Unless you ordinarily commute in a Class A freight hauler, you might image that it would be difficult—at best—to maneuver a vehicle that measures 205.8 in. long, 78.7 in. wide, 77.6 in. high with a 119-wheelbase and weighs in at from 5,271 to 5,689 lb. while zooming along through mountain passes and damn near impossible to thread it through parking lots. Yet somehow, the 2003 Ford Expedition performs exceptionally well under these conditions.
For me, the most fantastic feature of the 2003 Expedition is how it is able to insulate you from the bumps, ruts and associated aspects of contemporary thoroughfares without isolating you from the road: You are in control, not essentially driving via remote control. This isn’t driving as PlayStation 2.
There are various ways through which this is accomplished. First, the steering. A rack-and-pinion steering gear is used in place of the recirculating-ball setup that had been used in the previous generation. It is a variable-assist system. Consequently, it provides the means through which you’re not feeling as though the wheel is twitchy while driving on a highway and yet proves to be responsive when making a parking lot maneuver.
Second, there is the structure. A good bit of the frame is based on hydroformed sections: they’re approximately 10 feet long. What this means as a practical manner is that there is a 70% improvement in torsional rigidity and a 67% improvement in bending stiffness. In addition to which, there is structural foam in body cavities, which help make the body sitting atop the frame a whole lot stiffer than the previous generation: 42% stiffer torsionally
Third, there is the suspension. For one thing, there are 10 body mounts that are deployed fore and aft. There are Bilstein shocks. And there is what could be considered by some people to be a controversial feature: a fully independent rear suspension. After all, this is a vehicle that is capable of running off road, right? IRS and off-road? Maybe there are some circumstances under which it is not the ideal setup, but from the opportunity that I had to bang it through the brush and over terrain that would be better for goats than SUVs, and it worked quite well, thank you very much. Of course, a large part of that off-road capability has to be attributed to the AdvanceTrac option—electronic traction control that sends torque to a wheel that has traction (modulation of torque is through braking) such that the vehicle can actually move forward even if two wheels are off the ground. For all Expeditions, there’s the standard ControlTrac system provides four settings: 2H (for highway driving); the active A4WD, and 4H and 4L, both of which mechanically lock the transfer case to appropriate apportion power to the front and rear axles.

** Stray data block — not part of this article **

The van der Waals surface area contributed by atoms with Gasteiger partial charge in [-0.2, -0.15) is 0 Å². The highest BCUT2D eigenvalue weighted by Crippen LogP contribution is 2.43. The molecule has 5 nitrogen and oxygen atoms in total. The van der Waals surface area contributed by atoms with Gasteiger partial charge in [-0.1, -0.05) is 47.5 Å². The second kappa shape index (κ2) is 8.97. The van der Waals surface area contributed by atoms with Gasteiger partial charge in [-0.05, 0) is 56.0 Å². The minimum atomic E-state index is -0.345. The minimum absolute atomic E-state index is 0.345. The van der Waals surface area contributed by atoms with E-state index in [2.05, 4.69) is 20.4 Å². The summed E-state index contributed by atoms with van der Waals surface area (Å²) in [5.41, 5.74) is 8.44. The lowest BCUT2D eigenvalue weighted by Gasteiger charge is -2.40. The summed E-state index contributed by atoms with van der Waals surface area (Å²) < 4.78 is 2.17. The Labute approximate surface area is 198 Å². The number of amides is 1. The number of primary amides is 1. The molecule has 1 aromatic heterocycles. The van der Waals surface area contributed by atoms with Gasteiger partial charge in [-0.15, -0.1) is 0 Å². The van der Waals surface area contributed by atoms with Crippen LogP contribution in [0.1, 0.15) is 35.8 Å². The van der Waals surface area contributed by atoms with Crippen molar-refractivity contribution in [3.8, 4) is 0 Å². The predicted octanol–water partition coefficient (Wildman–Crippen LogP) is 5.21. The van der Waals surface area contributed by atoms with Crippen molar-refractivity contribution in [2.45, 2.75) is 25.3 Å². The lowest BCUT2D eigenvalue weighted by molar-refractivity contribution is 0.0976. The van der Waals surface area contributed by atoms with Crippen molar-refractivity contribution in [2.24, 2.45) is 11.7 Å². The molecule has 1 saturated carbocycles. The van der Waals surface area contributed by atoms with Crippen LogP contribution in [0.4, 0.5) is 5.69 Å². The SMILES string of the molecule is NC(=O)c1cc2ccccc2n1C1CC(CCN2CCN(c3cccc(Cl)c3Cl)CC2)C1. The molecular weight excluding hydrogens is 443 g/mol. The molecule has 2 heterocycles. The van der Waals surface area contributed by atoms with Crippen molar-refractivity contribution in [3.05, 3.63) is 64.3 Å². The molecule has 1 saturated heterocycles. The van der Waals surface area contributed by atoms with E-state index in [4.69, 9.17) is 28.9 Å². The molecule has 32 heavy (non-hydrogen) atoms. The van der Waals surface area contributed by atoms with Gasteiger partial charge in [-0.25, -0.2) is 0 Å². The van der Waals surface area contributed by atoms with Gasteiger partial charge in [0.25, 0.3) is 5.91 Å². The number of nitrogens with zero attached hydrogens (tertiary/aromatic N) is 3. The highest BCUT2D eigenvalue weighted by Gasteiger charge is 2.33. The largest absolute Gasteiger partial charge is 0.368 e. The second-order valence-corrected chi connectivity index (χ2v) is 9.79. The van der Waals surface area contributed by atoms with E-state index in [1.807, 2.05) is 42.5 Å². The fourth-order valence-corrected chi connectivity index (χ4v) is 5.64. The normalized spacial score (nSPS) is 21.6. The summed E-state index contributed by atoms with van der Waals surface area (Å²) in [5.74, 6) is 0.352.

Speaking of power, the Expedition is available with either the optional 5.4-liter (260 hp @ 4,500 rpm; 350 lb.-ft @ 2,500 rpm) or base 4.6-liter engine (232 hp @ 4,750 rpm; 291 lb.-ft @ 3,450 rpm). Clearly, when you’re talking about a nine-passenger vehicle, the former is a whole lot better than the latter.
When Honda came out with its current-generation Odyssey minivan, it changed some of the rules of the game with its fold-into-the-floor third seat. In some respects, the Expedition does it one better. On the up-trim Eddie Bauer version, the 60/40-split third row seat folds flat by simply pushing a button. There’s no need to grapple with an unwieldy seat. (And on the lower trim models, where power isn’t applied, the seats fold rather readily.) The second row can be quickly manually flipped forward so that there is a capacious area for gear: the cargo capacity is rated at in excess of 110 ft3. This third-row folding capability is a result of the independent rear suspension, as it provides the packaging space needed to accommodate the seat.
In terms of exterior styling, the 2003 is modified, not changed. The headlights are bigger; a fascia replaces a bumper, the door handles are more ergonomically appropriate. . .but for the most part, you have to be somewhat of an Expedition aficionado to really see a big difference. It is one of those cases of not messing with what was doing well.
With regard to pricing, the lowest base MSRP is $31,295 for an XLT 4×2 with a 4.6-liter engine. At the other end there’s the Eddie Bauer 4×4 with the 5.4-liter engine, which comes in at $41,935. Either way, there’s a lot of real estate there.
To be sure, the 2002 Expedition will probably be used more to haul soccer teams than to go bumping around in mountain passes. Remarkably, it can do both in comparative comfort and style.